26 Aug What is a Lady Bird Deed?
Have you ever heard of a Lady Bird Deed?
The unique name came into usage after President Lyndon Johnson’s estate transferred property upon his death to his wife, ‘Lady Bird’ Johnson.
Also sometimes called an enhanced life estate deed, it allows the transfer of property at death without the need for probate. Assets can then be transferred to individuals(s) or a trust.
While ‘regular’ life estate deeds take control away from the owner during their lifetime — giving beneficiaries immediate rights — an ‘enhanced’ Lady Bird Deed allows the owner to maintain their rights to the property. This includes the right to sell, gift, mortgage, lease, etc. The ownership transfer does not take place until the owner has passed.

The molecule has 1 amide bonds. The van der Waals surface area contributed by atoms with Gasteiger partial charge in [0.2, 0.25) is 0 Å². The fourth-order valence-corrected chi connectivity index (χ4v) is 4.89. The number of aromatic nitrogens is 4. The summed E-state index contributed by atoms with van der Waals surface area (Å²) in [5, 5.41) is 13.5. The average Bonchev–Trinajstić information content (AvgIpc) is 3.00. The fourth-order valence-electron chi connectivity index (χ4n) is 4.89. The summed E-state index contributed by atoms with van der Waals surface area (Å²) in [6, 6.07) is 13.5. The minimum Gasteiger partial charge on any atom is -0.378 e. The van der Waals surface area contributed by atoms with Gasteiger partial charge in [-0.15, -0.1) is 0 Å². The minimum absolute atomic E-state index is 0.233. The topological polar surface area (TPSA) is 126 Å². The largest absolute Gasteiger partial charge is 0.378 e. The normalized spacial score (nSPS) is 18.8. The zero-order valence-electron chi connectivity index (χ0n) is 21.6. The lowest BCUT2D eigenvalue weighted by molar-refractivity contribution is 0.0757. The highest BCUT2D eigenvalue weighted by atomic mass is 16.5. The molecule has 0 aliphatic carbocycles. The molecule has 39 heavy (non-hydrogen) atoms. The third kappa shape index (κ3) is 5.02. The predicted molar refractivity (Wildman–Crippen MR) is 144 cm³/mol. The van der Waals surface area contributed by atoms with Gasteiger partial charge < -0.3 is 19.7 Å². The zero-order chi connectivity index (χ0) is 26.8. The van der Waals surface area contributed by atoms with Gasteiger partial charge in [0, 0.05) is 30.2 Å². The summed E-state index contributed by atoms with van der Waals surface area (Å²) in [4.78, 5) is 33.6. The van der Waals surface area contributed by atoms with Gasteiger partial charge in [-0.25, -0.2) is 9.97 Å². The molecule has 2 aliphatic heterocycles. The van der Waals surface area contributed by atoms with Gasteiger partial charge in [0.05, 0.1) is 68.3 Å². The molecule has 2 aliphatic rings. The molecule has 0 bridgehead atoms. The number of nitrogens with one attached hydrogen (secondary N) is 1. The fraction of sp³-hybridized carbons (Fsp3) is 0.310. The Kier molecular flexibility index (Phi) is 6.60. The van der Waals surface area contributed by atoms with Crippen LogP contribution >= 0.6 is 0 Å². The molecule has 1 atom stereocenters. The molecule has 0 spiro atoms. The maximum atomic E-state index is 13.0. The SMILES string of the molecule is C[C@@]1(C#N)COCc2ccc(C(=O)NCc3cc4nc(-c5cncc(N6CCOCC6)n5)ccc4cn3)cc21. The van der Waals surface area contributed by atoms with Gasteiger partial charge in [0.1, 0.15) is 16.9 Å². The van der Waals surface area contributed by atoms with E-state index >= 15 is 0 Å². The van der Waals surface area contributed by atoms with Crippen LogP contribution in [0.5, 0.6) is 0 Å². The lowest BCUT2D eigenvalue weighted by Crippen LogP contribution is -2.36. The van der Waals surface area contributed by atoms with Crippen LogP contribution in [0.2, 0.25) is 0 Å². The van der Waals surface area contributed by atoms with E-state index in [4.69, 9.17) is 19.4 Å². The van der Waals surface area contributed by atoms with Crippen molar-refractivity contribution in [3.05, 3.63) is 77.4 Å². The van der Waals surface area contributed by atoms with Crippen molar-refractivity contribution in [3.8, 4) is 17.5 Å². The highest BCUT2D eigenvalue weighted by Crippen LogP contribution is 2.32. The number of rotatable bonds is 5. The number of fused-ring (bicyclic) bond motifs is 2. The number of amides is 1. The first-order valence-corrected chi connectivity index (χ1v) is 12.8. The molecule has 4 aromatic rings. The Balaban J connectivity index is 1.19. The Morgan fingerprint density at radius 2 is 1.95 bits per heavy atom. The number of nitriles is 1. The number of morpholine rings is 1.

Those wishing to spare their loved ones the difficulty and time commitment of probate court may benefit from a Lady Bird Deed. Additionally, many look into property transfers in instances where Medicaid is involved. Medicaid requires that individuals first use their own assets to pay for care before applying for benefits. Many people falsely believe they can give away their property and assets to family members in order to better qualify for Medicaid eligibility. However, because of a five-year “look back” period, any assets or property held during this time period can be used for qualifying purposes.
A Lady Bird Deed technically does not count as a transfer because you remain owner until death. While property can be seized to pay back Medicaid after death, your property could potentially be spared if you transfer it through Lady Bird Deed. This type of deed can also make quite a positive difference in taxes owed for you and your beneficiaries.
While this can be a complex issue, an experienced estate planning attorney can walk you through the best options for your circumstances, while crafting the correct deed to meet your goals.